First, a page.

This means that even if Intel is able to port similar power-saving gains into its mobile Cherry Trail processors, it may not be able to outperform Qualcomm's latest in terms of raw computing performance.

Ray of hope
The only way Intel can establish a foothold in the smartphone and tablet industry is by competing in the downmarket space at first. Allwinner and MediaTek are thriving in the segment due to the absence of reliable and reputed high-performance competitors. 

Intel can focus on capturing a substantial market share in the segment, thereby motivating software developers to compile their apps for its x86-based chips. Then it may consider climbing up the ranks to compete with the high-performance stalwarts like Qualcomm.

Until that happens, Intel may find it very difficult to dislodge Qualcomm from its pole position in the high-performance mobile chip segment. 

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Read/Post Comments (3) | Recommend This Article (1)

Comments from our Foolish Readers

Help us keep this a respectfully Foolish area! This is a place for our readers to discuss, debate, and learn more about the Foolish investing topic you read about above. Help us keep it clean and safe. If you believe a comment is abusive or otherwise violates our Fool's Rules, please report it via the Report this Comment Report this Comment icon found on every comment.

  • Report this Comment On May 29, 2014, at 2:55 PM, will1946 wrote:

    You wrote an article with the same theme, Intel can't beat Arm, a month or so ago. Why do you not change themes? You are long Amd, right? Write something on it.

  • Report this Comment On May 29, 2014, at 4:34 PM, EngineerPaul wrote:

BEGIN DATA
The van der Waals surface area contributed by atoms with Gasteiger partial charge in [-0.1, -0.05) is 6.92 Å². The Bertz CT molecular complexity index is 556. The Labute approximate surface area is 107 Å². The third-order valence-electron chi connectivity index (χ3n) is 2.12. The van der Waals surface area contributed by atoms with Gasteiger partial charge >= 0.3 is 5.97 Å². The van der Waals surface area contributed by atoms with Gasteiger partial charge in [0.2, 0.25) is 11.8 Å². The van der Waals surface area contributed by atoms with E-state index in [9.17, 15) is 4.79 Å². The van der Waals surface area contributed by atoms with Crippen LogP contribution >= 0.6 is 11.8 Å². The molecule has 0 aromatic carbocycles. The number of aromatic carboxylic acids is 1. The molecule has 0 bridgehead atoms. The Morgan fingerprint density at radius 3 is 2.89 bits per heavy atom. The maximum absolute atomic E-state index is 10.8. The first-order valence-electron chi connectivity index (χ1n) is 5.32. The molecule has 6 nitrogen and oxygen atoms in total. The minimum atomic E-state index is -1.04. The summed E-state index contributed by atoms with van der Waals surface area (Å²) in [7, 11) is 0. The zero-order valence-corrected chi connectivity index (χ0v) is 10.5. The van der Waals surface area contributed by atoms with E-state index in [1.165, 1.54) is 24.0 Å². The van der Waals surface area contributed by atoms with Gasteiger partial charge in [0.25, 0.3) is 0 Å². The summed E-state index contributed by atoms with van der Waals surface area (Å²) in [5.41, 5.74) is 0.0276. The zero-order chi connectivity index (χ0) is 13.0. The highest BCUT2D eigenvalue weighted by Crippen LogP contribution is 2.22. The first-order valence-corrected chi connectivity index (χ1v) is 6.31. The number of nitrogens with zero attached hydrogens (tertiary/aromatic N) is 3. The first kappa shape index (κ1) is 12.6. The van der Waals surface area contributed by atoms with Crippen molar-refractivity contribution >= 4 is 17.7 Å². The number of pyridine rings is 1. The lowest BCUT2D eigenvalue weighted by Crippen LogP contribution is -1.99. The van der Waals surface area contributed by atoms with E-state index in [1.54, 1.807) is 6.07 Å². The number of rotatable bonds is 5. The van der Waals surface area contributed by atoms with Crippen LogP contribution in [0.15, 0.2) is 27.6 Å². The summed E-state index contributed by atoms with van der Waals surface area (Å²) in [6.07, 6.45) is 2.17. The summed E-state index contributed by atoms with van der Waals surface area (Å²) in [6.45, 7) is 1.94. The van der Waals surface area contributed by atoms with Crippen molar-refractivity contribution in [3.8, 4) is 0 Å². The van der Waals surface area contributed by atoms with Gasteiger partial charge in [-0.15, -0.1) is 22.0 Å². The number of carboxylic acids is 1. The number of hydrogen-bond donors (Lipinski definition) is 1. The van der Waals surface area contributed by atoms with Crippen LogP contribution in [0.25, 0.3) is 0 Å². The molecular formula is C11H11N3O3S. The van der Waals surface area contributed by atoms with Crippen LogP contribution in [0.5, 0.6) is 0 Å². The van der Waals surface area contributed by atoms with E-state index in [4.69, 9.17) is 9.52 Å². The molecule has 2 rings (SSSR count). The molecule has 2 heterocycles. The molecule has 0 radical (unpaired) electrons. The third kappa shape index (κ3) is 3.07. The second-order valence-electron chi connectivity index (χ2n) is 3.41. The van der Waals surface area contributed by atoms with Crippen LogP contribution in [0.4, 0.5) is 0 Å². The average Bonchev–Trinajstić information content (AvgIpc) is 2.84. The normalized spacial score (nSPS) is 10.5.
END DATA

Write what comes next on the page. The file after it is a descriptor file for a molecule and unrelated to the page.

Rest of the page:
I think you may be mixing together Intel's desk top chips and tablet chips. The gap in transistor count and TDP that you describe seems to be more applicable to a PC to tablet chip comparison than comparing INTC and QCOM tablet chips. The BayTrail line looks reasonably competitive. There have been many solid articles about why it isn't doing better, but none of them focus on TDP or transistor count.

  • Report this Comment On May 29, 2014, at 6:50 PM, guest1 wrote:

    I wouldn't count on QCOM 20 nm being delivered on time. The makers of the fab equipment have already stated as recently as the end of April this year that fabs such as TSMC are having yield issues. It wouldn't surprise me if AAPL's A8 is on 28nm since 20nm is not yielding. Any 20nm chips that are ready would most like all end up in AAPL's camp. But hey whatever makes the INTC permabulls happy.

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Piyush Arora

Piyush, an Electronics Engineer with an MBA in Finance, is continuously looking for discrepancies in market pricing. He likes to research tech stocks that incur minimal risks and offer healthy returns, over the short-medium term period.